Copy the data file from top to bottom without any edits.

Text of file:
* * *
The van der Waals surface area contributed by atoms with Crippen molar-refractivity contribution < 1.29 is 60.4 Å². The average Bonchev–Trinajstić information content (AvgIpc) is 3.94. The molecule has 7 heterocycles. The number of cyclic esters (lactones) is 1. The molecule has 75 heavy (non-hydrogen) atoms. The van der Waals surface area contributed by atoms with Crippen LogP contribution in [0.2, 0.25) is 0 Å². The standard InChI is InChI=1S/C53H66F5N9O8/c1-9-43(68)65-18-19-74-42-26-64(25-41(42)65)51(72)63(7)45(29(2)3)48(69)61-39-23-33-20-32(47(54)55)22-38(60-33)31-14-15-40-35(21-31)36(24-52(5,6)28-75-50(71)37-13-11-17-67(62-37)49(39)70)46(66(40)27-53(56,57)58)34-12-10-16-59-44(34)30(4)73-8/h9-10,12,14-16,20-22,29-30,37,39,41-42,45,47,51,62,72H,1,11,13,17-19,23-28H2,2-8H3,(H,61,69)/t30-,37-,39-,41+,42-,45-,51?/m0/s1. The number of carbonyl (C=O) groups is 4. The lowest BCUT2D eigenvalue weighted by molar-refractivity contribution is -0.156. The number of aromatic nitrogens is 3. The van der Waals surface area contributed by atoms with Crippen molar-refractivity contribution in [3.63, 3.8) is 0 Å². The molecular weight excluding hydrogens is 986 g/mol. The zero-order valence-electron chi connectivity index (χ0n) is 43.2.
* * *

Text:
The van der Waals surface area contributed by atoms with Crippen molar-refractivity contribution < 1.29 is 60.4 Å². The average Bonchev–Trinajstić information content (AvgIpc) is 3.94. The molecule has 7 heterocycles. The number of cyclic esters (lactones) is 1. The molecule has 75 heavy (non-hydrogen) atoms. The van der Waals surface area contributed by atoms with Crippen LogP contribution in [0.2, 0.25) is 0 Å². The standard InChI is InChI=1S/C53H66F5N9O8/c1-9-43(68)65-18-19-74-42-26-64(25-41(42)65)51(72)63(7)45(29(2)3)48(69)61-39-23-33-20-32(47(54)55)22-38(60-33)31-14-15-40-35(21-31)36(24-52(5,6)28-75-50(71)37-13-11-17-67(62-37)49(39)70)46(66(40)27-53(56,57)58)34-12-10-16-59-44(34)30(4)73-8/h9-10,12,14-16,20-22,29-30,37,39,41-42,45,47,51,62,72H,1,11,13,17-19,23-28H2,2-8H3,(H,61,69)/t30-,37-,39-,41+,42-,45-,51?/m0/s1. The number of carbonyl (C=O) groups is 4. The lowest BCUT2D eigenvalue weighted by molar-refractivity contribution is -0.156. The number of aromatic nitrogens is 3. The van der Waals surface area contributed by atoms with Crippen molar-refractivity contribution in [3.63, 3.8) is 0 Å². The molecular weight excluding hydrogens is 986 g/mol. The zero-order valence-electron chi connectivity index (χ0n) is 43.2.